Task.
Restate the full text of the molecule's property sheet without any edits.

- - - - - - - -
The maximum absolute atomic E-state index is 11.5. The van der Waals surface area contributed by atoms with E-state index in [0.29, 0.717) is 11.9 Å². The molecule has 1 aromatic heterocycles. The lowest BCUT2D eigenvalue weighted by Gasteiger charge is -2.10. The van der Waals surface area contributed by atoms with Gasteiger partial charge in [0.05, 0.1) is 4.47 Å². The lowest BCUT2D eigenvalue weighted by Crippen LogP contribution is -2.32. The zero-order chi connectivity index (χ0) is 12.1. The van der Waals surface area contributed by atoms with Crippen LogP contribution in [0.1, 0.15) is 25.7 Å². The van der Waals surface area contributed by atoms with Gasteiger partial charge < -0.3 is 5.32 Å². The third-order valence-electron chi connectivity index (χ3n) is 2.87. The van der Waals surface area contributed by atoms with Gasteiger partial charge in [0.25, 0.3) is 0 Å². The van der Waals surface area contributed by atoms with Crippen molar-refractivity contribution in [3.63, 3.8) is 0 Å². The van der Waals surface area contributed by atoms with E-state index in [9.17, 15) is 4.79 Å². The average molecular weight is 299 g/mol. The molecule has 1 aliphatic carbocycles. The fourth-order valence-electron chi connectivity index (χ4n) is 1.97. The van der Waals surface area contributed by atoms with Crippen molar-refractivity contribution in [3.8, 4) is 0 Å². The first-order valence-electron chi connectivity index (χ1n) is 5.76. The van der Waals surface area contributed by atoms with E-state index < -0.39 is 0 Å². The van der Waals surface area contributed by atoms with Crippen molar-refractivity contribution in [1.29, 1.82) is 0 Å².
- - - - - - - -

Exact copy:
The maximum absolute atomic E-state index is 11.5. The van der Waals surface area contributed by atoms with E-state index in [0.29, 0.717) is 11.9 Å². The molecule has 1 aromatic heterocycles. The lowest BCUT2D eigenvalue weighted by Gasteiger charge is -2.10. The van der Waals surface area contributed by atoms with Gasteiger partial charge in [0.05, 0.1) is 4.47 Å². The lowest BCUT2D eigenvalue weighted by Crippen LogP contribution is -2.32. The zero-order chi connectivity index (χ0) is 12.1. The van der Waals surface area contributed by atoms with Crippen LogP contribution in [0.1, 0.15) is 25.7 Å². The van der Waals surface area contributed by atoms with Gasteiger partial charge < -0.3 is 5.32 Å². The third-order valence-electron chi connectivity index (χ3n) is 2.87. The van der Waals surface area contributed by atoms with Gasteiger partial charge in [0.25, 0.3) is 0 Å². The van der Waals surface area contributed by atoms with Crippen molar-refractivity contribution in [3.63, 3.8) is 0 Å². The van der Waals surface area contributed by atoms with E-state index in [9.17, 15) is 4.79 Å². The average molecular weight is 299 g/mol. The molecule has 1 aliphatic carbocycles. The fourth-order valence-electron chi connectivity index (χ4n) is 1.97. The van der Waals surface area contributed by atoms with Crippen molar-refractivity contribution in [3.8, 4) is 0 Å². The first-order valence-electron chi connectivity index (χ1n) is 5.76. The van der Waals surface area contributed by atoms with E-state index < -0.39 is 0 Å². The van der Waals surface area contributed by atoms with Crippen molar-refractivity contribution in [1.29, 1.82) is 0 Å².